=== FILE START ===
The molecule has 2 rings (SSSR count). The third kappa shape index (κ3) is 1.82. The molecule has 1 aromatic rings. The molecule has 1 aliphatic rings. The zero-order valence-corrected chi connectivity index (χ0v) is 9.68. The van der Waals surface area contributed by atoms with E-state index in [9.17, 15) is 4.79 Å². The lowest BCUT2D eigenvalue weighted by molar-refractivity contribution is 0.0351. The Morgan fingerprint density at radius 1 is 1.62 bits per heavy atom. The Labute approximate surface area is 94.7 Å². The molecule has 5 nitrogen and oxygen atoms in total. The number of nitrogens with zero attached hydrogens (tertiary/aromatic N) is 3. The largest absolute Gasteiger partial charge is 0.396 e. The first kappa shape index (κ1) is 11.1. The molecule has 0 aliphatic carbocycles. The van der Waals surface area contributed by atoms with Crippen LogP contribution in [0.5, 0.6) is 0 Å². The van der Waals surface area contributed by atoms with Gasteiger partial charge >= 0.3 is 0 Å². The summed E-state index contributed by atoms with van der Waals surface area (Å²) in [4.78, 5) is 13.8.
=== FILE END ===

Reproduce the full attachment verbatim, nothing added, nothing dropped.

The molecule has 2 rings (SSSR count). The third kappa shape index (κ3) is 1.82. The molecule has 1 aromatic rings. The molecule has 1 aliphatic rings. The zero-order valence-corrected chi connectivity index (χ0v) is 9.68. The van der Waals surface area contributed by atoms with E-state index in [9.17, 15) is 4.79 Å². The lowest BCUT2D eigenvalue weighted by molar-refractivity contribution is 0.0351. The Morgan fingerprint density at radius 1 is 1.62 bits per heavy atom. The Labute approximate surface area is 94.7 Å². The molecule has 5 nitrogen and oxygen atoms in total. The number of nitrogens with zero attached hydrogens (tertiary/aromatic N) is 3. The largest absolute Gasteiger partial charge is 0.396 e. The first kappa shape index (κ1) is 11.1. The molecule has 0 aliphatic carbocycles. The van der Waals surface area contributed by atoms with Crippen LogP contribution in [0.5, 0.6) is 0 Å². The van der Waals surface area contributed by atoms with Gasteiger partial charge >= 0.3 is 0 Å². The summed E-state index contributed by atoms with van der Waals surface area (Å²) in [4.78, 5) is 13.8.